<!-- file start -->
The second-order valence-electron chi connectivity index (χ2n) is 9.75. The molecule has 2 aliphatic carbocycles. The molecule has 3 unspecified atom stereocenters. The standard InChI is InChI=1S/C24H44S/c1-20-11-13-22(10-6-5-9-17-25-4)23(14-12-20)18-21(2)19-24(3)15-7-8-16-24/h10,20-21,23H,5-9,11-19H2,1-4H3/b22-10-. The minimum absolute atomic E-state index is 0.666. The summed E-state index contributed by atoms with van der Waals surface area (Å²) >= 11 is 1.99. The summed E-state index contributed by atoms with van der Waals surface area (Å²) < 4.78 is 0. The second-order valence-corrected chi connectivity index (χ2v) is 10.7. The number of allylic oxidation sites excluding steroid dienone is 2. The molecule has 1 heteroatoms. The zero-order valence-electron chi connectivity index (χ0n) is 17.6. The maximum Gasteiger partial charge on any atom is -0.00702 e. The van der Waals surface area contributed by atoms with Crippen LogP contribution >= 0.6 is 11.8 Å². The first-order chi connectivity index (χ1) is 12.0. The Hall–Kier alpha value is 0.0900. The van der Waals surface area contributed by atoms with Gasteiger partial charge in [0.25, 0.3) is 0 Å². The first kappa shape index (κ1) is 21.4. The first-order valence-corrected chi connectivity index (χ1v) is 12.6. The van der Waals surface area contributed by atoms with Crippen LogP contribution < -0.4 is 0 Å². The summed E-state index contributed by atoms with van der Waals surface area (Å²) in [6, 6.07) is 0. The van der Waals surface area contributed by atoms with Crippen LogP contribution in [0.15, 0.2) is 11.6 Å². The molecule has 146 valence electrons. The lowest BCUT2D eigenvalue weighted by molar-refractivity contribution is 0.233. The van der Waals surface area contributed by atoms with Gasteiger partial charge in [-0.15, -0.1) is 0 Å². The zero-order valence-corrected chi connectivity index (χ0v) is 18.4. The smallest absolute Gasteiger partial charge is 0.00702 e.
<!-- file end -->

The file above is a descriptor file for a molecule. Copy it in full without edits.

The second-order valence-electron chi connectivity index (χ2n) is 9.75. The molecule has 2 aliphatic carbocycles. The molecule has 3 unspecified atom stereocenters. The standard InChI is InChI=1S/C24H44S/c1-20-11-13-22(10-6-5-9-17-25-4)23(14-12-20)18-21(2)19-24(3)15-7-8-16-24/h10,20-21,23H,5-9,11-19H2,1-4H3/b22-10-. The minimum absolute atomic E-state index is 0.666. The summed E-state index contributed by atoms with van der Waals surface area (Å²) >= 11 is 1.99. The summed E-state index contributed by atoms with van der Waals surface area (Å²) < 4.78 is 0. The second-order valence-corrected chi connectivity index (χ2v) is 10.7. The number of allylic oxidation sites excluding steroid dienone is 2. The molecule has 1 heteroatoms. The zero-order valence-electron chi connectivity index (χ0n) is 17.6. The maximum Gasteiger partial charge on any atom is -0.00702 e. The van der Waals surface area contributed by atoms with Crippen LogP contribution >= 0.6 is 11.8 Å². The first-order chi connectivity index (χ1) is 12.0. The Hall–Kier alpha value is 0.0900. The van der Waals surface area contributed by atoms with Gasteiger partial charge in [0.25, 0.3) is 0 Å². The first kappa shape index (κ1) is 21.4. The first-order valence-corrected chi connectivity index (χ1v) is 12.6. The van der Waals surface area contributed by atoms with Crippen LogP contribution < -0.4 is 0 Å². The summed E-state index contributed by atoms with van der Waals surface area (Å²) in [6, 6.07) is 0. The van der Waals surface area contributed by atoms with Crippen LogP contribution in [0.15, 0.2) is 11.6 Å². The molecule has 146 valence electrons. The lowest BCUT2D eigenvalue weighted by molar-refractivity contribution is 0.233. The van der Waals surface area contributed by atoms with Gasteiger partial charge in [-0.15, -0.1) is 0 Å². The zero-order valence-corrected chi connectivity index (χ0v) is 18.4. The smallest absolute Gasteiger partial charge is 0.00702 e.